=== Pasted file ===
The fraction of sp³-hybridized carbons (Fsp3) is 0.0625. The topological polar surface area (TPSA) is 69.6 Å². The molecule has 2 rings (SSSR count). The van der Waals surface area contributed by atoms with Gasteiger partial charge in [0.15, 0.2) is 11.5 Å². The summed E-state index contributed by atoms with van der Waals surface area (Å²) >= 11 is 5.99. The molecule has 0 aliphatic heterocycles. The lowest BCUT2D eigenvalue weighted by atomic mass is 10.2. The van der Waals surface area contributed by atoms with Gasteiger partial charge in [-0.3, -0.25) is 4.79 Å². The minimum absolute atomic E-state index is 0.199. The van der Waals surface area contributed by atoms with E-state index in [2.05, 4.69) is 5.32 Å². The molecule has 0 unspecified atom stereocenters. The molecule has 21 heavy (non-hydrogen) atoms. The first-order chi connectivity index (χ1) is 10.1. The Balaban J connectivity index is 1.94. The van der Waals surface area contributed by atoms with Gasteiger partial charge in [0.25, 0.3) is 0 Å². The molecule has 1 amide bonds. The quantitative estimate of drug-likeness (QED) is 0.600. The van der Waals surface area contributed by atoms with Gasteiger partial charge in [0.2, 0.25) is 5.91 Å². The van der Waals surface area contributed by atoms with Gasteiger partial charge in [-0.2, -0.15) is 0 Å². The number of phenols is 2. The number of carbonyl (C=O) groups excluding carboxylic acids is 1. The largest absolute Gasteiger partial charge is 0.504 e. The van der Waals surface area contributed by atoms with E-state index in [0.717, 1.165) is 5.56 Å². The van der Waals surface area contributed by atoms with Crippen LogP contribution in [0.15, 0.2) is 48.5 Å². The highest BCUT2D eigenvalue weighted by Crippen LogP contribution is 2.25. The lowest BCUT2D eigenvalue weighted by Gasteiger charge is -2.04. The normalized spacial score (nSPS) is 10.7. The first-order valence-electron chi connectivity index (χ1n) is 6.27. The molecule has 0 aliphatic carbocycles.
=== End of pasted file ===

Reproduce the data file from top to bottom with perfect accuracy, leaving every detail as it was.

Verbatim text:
The fraction of sp³-hybridized carbons (Fsp3) is 0.0625. The topological polar surface area (TPSA) is 69.6 Å². The molecule has 2 rings (SSSR count). The van der Waals surface area contributed by atoms with Gasteiger partial charge in [0.15, 0.2) is 11.5 Å². The summed E-state index contributed by atoms with van der Waals surface area (Å²) >= 11 is 5.99. The molecule has 0 aliphatic heterocycles. The lowest BCUT2D eigenvalue weighted by atomic mass is 10.2. The van der Waals surface area contributed by atoms with Gasteiger partial charge in [-0.3, -0.25) is 4.79 Å². The minimum absolute atomic E-state index is 0.199. The van der Waals surface area contributed by atoms with E-state index in [2.05, 4.69) is 5.32 Å². The molecule has 0 unspecified atom stereocenters. The molecule has 21 heavy (non-hydrogen) atoms. The first-order chi connectivity index (χ1) is 10.1. The Balaban J connectivity index is 1.94. The van der Waals surface area contributed by atoms with Gasteiger partial charge in [0.25, 0.3) is 0 Å². The molecule has 1 amide bonds. The quantitative estimate of drug-likeness (QED) is 0.600. The van der Waals surface area contributed by atoms with Gasteiger partial charge in [0.2, 0.25) is 5.91 Å². The van der Waals surface area contributed by atoms with Gasteiger partial charge in [-0.2, -0.15) is 0 Å². The number of phenols is 2. The number of carbonyl (C=O) groups excluding carboxylic acids is 1. The largest absolute Gasteiger partial charge is 0.504 e. The van der Waals surface area contributed by atoms with E-state index in [0.717, 1.165) is 5.56 Å². The van der Waals surface area contributed by atoms with Crippen LogP contribution in [0.15, 0.2) is 48.5 Å². The highest BCUT2D eigenvalue weighted by Crippen LogP contribution is 2.25. The lowest BCUT2D eigenvalue weighted by Gasteiger charge is -2.04. The normalized spacial score (nSPS) is 10.7. The first-order valence-electron chi connectivity index (χ1n) is 6.27. The molecule has 0 aliphatic carbocycles.